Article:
These are the basic things I’ve learned about Dutch ovens in the last year:
– They are excellent at going from high heat on the stove to a lower heat in the oven (browning meat for a stew). They are also great for making rice, soups, stews and roasts. They are very good for slow cooking as they retain and spread heat well. They are also useful (but not necessary for) making no-knead bread. I’m finding am more likely to make foods like the above because I have the right cookware to do it. I even get excited to use my pot.
– Enameled cast iron is preferable to regular cast iron for instances where you’ll be cooking tomatoes or other acidic foods which can react and discolor in regular cast iron. In my case the ability to make Bolognese sauce was important to me.
– If a pot says enameled cast iron but has a black interior the interior is a matte black enamel, Staub ovens have this interior. Initially I wondered if the interior of these pots were raw cast iron, and I’ve seen this question asked a few places. Some Dutch ovens, including Le Creuset and the Mario Batali ones, have a glossy offwhite enamel on the interior, which makes it easy to see when cleaning but can show stains (I say wear them with pride).
– Le Creuset ovens have a black phenolic knob which is only good up to about 400 degrees in the oven. You can cover the know with foil to protect it from higher heats, such as if you were making the no-knead bread, or replace it with a stainless steel specialty knob or just a stainless steel cabinet knob. Some people use a few washers with a bolt and a nut. The Lodge, Staub and Mario Batali pots have stainless steel knobs, while the Calphalon has a built in handle. The phenolic knob doesn’t get hot when you’re using the pot on the stove top, so you can remove the lid to stir without grabbing a pot holder. I’m not sure if the stainless steel knobs or integrated knobs get hot when using the lid on a stove top. Anyone? The handles on my Chefmate get hot when it’s on the stove top, so I suspect the metal knobs would as well.
– A pot doesn’t have to be cast iron to be a Dutch oven, the Cook’s Illustrated article lists an All-Clad Stainless 8 Quart Stockpot as one of their favorite Dutch ovens, and a Calphalon One Infused Anodized Dutch Oven among the recommendations. But the enameled cast iron Dutch ovens are so pretty, yes?
– Some dutch ovens, such as Staub, have drip points under the lids that work as a self basting point when you are making a roast. The Le Creuset lids are generally smooth but I’ve read about a few with a basting spike.
– I’ve also seen them called French ovens.
I bought the Chefmate pot from Target earlier this year* and I love it. This is the pot that Cook’s Illustrated rated as good as a Le Creuset in a recent review of Dutch Ovens (February 2007) and, sadly, doesn’t appear to be available anymore*. It is styled like a Le Creuset with a phenolic knob and a cream colored interior. I have used it for curries, soups and slow cooked pasta sauces. It’s a 4 or 5 quart pot and it’s a great size for a two person household, but sometimes I do think a larger pot would be more versatile. A lot of my kitchen accessories are orange, so perhaps there will be a larger Flame colored Le Creuset pot in my future. After using the Chefmate pot I’m absolutely sold on how easy it is to cook in a Dutch oven and with enameled cast iron and think the price is worth it. We’re thinking about getting an enameled cast iron frying pan as our next cookware purchase.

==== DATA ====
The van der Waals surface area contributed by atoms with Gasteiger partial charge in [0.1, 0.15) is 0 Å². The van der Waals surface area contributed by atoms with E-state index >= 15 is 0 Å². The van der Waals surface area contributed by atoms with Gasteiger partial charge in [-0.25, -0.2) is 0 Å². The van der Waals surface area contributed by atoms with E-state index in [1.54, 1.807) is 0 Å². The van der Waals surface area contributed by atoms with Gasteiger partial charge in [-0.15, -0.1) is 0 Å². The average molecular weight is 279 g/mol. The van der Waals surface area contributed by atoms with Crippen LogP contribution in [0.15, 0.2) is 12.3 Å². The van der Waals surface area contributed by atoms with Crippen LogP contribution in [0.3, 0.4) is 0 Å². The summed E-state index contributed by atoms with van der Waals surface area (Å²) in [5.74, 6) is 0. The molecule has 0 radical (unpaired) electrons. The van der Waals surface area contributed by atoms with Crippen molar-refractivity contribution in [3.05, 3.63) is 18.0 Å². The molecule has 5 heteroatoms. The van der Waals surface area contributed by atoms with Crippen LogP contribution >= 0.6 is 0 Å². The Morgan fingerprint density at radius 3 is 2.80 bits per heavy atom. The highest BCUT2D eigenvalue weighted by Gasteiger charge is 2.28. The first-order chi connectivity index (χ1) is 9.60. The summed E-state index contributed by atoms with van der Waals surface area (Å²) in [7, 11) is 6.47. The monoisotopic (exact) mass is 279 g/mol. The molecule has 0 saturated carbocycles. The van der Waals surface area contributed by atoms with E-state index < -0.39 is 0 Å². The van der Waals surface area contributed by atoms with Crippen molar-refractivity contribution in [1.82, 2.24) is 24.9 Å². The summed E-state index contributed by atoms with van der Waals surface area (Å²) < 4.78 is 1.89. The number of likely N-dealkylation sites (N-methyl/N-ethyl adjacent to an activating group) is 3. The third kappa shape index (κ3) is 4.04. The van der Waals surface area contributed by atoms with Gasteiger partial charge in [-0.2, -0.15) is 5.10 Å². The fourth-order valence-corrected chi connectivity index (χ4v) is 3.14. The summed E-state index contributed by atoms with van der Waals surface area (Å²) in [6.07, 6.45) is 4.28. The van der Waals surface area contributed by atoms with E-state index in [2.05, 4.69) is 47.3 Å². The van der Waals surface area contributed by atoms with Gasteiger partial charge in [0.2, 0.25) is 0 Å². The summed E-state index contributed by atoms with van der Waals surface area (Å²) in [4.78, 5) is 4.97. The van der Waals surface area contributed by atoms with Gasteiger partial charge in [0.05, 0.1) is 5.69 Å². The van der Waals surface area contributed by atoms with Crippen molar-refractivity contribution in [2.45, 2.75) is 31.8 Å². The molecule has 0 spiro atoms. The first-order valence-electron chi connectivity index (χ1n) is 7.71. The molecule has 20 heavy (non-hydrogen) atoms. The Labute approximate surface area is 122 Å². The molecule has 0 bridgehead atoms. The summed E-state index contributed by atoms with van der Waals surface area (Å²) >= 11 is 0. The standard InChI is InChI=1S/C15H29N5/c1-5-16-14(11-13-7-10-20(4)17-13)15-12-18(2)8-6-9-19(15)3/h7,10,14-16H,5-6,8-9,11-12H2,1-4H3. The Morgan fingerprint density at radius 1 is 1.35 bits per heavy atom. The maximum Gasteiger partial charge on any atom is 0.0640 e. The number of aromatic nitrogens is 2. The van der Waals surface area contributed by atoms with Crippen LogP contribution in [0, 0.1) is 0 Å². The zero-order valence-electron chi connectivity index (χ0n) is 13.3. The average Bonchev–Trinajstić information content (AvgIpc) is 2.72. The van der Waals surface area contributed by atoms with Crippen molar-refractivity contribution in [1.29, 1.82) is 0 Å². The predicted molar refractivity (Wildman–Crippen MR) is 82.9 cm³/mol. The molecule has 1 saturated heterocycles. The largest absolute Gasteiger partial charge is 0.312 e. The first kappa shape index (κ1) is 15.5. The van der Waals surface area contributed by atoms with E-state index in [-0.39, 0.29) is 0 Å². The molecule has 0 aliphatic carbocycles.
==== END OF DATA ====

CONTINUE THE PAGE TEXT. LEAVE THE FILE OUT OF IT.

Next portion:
There are a few Dutch ovens the article in The Kitchen doesn’t mention but I’ve seen around and would be interested in learning more about. One is the Mario Batali 6 quart pot which got high marks in the Cook’s Illustrated article rating Dutch ovens (February 2007). This pot is wide and shallow, has a cream enamel interior and a stainless steel knob on the lid, and comes in some nice colors. The Emile Henry Dutch ovens are cute and on the expensive side, but it’s a trustworthy name. I’m not sure what the interior surface is like, it has an integrated knob, but they say you can put this pot over a flame while empty without hurting it.
A pot I see around a lot in department stores is the Innova 5 quart which is at the less expensive end of the spectrum. It has an integrated knob, I think this one has a black matte interior surface, and some of the reviews at Amazon seem troubling. I’ve also seen the Rachael Ray covered casserole dish at Bed, Bath and Beyond. The round dish is 3 and 1/2 quarts (which seems too small to me) and the 5 quart dish is oval, I’m not sure what the interior surface is like, looks like a phenolic knob. Another name that I’ve come across is Chasseur Dutch ovens. They look like Le Creuset, seem to be less expensive, but other than that I know nothing about them.
A set of enameled cast iron that is brought up from time to time but I’ve never read about anybody actually owning is the Senior series from Ikea. They are a reddish orange exterior with a matte black interior, the lid has drip points underneath and an integrated knob. What kept me from buying one was the size, the round pot is only three quarts and with such a narrow bottom I thought browning meat for stews might be a bit of trouble. The larger pot, five quarts, is oval and I really wanted a round pot. Does anybody have the Ikea enameled cast iron cookware? Does it work well?
If you own any of the Dutch ovens mentioned about and either do or do not recommend them I’d love to hear about it. Is the drip basting spike on the inside of a lid worth seeking out?
update, March 26th: I thought they were gone for good, but on Sunday I spotted two enameled cast iron pots at my Target (Southcenter Mall, Seattle, for the locals). So, if you wanted one but couldn’t find one earlier there is still hope.
* It seems to go in and out of stock on the website, though it’s mostly been out of stock lately and I fear might be gone for good.